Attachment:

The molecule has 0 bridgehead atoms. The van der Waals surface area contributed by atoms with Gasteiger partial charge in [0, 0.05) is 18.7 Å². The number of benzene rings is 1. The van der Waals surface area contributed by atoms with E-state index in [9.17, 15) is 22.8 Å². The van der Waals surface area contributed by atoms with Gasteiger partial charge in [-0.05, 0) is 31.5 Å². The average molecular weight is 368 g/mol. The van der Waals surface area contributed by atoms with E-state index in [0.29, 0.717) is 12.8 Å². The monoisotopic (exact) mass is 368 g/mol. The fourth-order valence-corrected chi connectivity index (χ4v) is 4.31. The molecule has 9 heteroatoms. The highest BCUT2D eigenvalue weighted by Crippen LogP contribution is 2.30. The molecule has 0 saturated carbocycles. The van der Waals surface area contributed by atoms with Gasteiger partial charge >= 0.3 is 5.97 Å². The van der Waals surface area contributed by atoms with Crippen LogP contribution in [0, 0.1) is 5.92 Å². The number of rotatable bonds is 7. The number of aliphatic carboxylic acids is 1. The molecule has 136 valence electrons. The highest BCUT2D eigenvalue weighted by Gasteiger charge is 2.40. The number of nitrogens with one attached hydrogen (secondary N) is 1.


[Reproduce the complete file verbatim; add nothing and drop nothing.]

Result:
The molecule has 0 bridgehead atoms. The van der Waals surface area contributed by atoms with Gasteiger partial charge in [0, 0.05) is 18.7 Å². The number of benzene rings is 1. The van der Waals surface area contributed by atoms with E-state index in [9.17, 15) is 22.8 Å². The van der Waals surface area contributed by atoms with Gasteiger partial charge in [-0.05, 0) is 31.5 Å². The average molecular weight is 368 g/mol. The van der Waals surface area contributed by atoms with E-state index in [0.29, 0.717) is 12.8 Å². The monoisotopic (exact) mass is 368 g/mol. The fourth-order valence-corrected chi connectivity index (χ4v) is 4.31. The molecule has 9 heteroatoms. The highest BCUT2D eigenvalue weighted by Crippen LogP contribution is 2.30. The molecule has 0 saturated carbocycles. The van der Waals surface area contributed by atoms with Gasteiger partial charge >= 0.3 is 5.97 Å². The van der Waals surface area contributed by atoms with Crippen LogP contribution in [0, 0.1) is 5.92 Å². The number of rotatable bonds is 7. The number of aliphatic carboxylic acids is 1. The molecule has 136 valence electrons. The highest BCUT2D eigenvalue weighted by Gasteiger charge is 2.40. The number of nitrogens with one attached hydrogen (secondary N) is 1.